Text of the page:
School Health Advisory Council (SHAC)
A local school health advisory council has been established to assist the District in ensuring that local community values and health issues are reflected in the District's health education instruction. A majority of members must be parents of students enrolled in the District and who are not employed by the District. Also, one or more public school teachers, public school administrators, District students, health-care professionals, members of the business community, law enforcement representatives, senior citizens, clergy, representatives of nonprofit health organizations, or representatives of another group may serve. [See EHAA legal] This committee meets four times annually.
The council's duties include recommending:
The number of hours of instruction to be provided in health education; curriculum appropriate for specific grade levels designed to prevent obesity, cardiovascular disease, and Type II diabetes through coordination of health education, physical education and physical activity, nutrition services, parental involvement, and instruction to prevent the use of tobacco; appropriate grade levels and methods of instruction for human sexuality instruction; and strategies for integrating the curriculum components specified by item 2, above, with the following elements in a coordinated school health program:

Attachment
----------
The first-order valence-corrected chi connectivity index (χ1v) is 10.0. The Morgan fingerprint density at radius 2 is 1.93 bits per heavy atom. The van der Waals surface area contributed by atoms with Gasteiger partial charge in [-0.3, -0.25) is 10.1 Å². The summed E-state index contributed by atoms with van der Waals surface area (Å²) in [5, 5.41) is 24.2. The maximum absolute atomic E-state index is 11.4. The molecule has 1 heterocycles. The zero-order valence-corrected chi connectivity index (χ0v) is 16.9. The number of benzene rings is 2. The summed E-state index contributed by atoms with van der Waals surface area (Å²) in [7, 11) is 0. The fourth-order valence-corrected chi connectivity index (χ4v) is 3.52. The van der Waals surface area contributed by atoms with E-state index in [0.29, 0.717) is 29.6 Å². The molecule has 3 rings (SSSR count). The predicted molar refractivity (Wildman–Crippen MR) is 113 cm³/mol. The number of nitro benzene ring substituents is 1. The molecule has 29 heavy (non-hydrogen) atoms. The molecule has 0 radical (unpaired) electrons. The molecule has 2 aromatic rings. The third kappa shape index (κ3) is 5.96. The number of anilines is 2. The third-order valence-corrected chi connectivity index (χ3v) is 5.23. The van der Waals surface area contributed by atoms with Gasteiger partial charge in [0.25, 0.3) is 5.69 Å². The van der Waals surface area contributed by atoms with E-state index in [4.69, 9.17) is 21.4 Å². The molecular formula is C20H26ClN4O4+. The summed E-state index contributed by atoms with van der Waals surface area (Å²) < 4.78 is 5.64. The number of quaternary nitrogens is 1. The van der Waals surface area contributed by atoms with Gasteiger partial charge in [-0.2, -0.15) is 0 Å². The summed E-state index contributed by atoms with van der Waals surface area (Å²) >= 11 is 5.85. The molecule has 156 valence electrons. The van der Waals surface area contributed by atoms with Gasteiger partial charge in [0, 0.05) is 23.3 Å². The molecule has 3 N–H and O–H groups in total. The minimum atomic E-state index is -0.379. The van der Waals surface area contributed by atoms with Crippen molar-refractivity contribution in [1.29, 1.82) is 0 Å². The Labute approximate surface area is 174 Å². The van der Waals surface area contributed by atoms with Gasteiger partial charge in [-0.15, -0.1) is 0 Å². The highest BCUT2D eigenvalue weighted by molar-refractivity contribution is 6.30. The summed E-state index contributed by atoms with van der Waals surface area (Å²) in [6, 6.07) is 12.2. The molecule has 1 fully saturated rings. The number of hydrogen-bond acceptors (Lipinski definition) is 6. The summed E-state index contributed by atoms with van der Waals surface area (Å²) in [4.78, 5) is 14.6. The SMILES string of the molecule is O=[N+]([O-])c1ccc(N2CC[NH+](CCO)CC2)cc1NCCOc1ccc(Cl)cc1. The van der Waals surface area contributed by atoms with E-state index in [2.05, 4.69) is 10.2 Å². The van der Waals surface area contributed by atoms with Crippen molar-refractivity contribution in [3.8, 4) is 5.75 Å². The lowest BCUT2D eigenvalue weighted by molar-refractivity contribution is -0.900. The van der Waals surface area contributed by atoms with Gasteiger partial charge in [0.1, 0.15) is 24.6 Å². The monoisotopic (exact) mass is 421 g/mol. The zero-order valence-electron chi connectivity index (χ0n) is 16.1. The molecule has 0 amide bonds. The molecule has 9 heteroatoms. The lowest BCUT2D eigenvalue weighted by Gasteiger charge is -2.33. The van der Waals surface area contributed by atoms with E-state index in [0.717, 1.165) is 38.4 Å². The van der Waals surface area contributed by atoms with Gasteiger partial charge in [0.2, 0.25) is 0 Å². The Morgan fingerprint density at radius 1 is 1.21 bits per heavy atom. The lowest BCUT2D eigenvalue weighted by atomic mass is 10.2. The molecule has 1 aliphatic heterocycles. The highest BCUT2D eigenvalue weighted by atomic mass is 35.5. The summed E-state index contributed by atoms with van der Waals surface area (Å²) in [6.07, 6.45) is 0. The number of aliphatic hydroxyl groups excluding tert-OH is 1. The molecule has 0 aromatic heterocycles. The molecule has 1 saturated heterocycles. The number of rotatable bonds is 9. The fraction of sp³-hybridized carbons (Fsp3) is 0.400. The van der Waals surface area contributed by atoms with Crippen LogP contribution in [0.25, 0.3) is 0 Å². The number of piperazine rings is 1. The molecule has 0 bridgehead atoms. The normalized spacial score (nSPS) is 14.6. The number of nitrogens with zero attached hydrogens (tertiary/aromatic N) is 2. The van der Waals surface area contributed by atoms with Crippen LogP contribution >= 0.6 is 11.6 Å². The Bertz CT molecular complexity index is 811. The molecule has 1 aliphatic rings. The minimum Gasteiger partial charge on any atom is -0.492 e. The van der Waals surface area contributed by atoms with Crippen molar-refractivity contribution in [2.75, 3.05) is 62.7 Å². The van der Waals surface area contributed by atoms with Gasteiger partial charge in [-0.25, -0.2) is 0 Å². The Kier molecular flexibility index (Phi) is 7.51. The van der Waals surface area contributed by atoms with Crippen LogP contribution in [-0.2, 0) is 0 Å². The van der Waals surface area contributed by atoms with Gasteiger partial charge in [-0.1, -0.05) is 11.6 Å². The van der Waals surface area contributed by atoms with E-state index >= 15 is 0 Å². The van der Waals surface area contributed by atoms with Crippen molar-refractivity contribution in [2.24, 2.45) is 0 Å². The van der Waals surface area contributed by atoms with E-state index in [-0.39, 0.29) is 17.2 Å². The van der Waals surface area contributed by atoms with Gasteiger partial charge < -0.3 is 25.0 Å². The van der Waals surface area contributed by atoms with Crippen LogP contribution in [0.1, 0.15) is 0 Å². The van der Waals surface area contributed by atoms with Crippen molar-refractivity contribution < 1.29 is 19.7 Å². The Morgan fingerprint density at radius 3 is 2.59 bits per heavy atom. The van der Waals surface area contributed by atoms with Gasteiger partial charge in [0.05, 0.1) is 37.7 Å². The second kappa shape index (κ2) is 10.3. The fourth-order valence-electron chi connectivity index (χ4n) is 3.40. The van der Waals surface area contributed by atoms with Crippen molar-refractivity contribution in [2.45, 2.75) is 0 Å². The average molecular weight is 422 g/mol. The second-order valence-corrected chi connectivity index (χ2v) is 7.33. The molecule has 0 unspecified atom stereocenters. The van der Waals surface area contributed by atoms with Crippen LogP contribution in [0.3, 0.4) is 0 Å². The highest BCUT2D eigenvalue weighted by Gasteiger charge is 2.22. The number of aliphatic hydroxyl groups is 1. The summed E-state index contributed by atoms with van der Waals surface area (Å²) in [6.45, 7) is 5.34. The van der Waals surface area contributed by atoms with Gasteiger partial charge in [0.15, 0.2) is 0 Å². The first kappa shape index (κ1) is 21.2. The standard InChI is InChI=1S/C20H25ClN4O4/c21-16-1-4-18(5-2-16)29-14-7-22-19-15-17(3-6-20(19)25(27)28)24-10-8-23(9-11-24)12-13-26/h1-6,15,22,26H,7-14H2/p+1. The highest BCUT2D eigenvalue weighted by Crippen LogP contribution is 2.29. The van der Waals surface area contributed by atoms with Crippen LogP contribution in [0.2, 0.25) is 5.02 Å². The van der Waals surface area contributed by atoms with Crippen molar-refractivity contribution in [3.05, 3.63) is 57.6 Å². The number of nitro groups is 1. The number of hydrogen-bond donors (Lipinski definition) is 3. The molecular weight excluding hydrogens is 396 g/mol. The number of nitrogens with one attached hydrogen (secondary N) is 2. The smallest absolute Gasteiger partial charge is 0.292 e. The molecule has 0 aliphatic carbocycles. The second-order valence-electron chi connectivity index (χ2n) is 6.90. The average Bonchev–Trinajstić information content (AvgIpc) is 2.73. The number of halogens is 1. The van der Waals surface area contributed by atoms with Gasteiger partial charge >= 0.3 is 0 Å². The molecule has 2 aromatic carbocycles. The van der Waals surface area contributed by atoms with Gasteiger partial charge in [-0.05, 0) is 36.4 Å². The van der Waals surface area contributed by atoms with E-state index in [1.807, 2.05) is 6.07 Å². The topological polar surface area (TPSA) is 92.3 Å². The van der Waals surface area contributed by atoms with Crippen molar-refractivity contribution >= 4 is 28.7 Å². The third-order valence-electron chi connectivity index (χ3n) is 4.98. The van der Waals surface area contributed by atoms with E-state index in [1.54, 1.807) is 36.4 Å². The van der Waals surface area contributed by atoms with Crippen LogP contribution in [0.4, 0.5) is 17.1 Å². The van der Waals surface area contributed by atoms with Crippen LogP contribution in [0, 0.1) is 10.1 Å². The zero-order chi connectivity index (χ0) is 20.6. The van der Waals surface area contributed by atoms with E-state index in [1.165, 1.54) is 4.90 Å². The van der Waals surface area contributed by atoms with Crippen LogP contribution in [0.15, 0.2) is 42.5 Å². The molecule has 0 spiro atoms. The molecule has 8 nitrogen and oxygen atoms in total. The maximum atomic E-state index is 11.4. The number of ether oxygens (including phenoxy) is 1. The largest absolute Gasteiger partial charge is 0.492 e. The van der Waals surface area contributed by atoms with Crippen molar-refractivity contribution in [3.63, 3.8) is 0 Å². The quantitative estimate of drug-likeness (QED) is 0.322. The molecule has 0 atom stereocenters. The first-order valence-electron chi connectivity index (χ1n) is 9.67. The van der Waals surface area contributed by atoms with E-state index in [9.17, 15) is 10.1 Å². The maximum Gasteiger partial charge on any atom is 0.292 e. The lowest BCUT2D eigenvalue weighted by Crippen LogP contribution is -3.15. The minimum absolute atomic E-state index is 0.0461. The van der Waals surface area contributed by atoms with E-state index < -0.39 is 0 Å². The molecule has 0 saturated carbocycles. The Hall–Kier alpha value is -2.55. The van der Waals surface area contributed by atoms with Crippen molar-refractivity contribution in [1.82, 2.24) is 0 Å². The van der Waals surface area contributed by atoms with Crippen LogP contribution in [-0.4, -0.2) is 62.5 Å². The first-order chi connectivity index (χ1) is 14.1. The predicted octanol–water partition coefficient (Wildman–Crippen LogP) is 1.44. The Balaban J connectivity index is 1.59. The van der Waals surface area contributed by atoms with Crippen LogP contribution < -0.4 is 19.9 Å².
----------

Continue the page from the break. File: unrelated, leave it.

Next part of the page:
School health services;
Counseling and guidance services;
A safe and healthy school environment; and
School employee wellness.
Content Of Human Sexuality Instruction
Any instruction relating to human sexuality, sexually transmitted diseases, or human immunodeficiency virus (HIV) or acquired immune deficiency syndrome (AIDS) shall be selected by the Board with the advice of the local school health advisory council. The instruction must:
Present abstinence as the preferred choice of behavior for unmarried persons of school age;
Devote more attention to abstinence than to any other behavior;
Emphasize that abstinence is the only method that is 100 percent effective in preventing pregnancy, sexually transmitted diseases, infection with HIV or AIDS, and the emotional trauma associated with adolescent sexual activity;
Direct adolescents to a standard of behavior in which abstinence before marriage is the most effective way to prevent pregnancy, sexually transmitted diseases, infection with HIV or AIDS;
and teach contraception and condom use in terms of human use reality rates instead of theoretical laboratory rates, if instruction on contraception and condoms is included in the curriculum.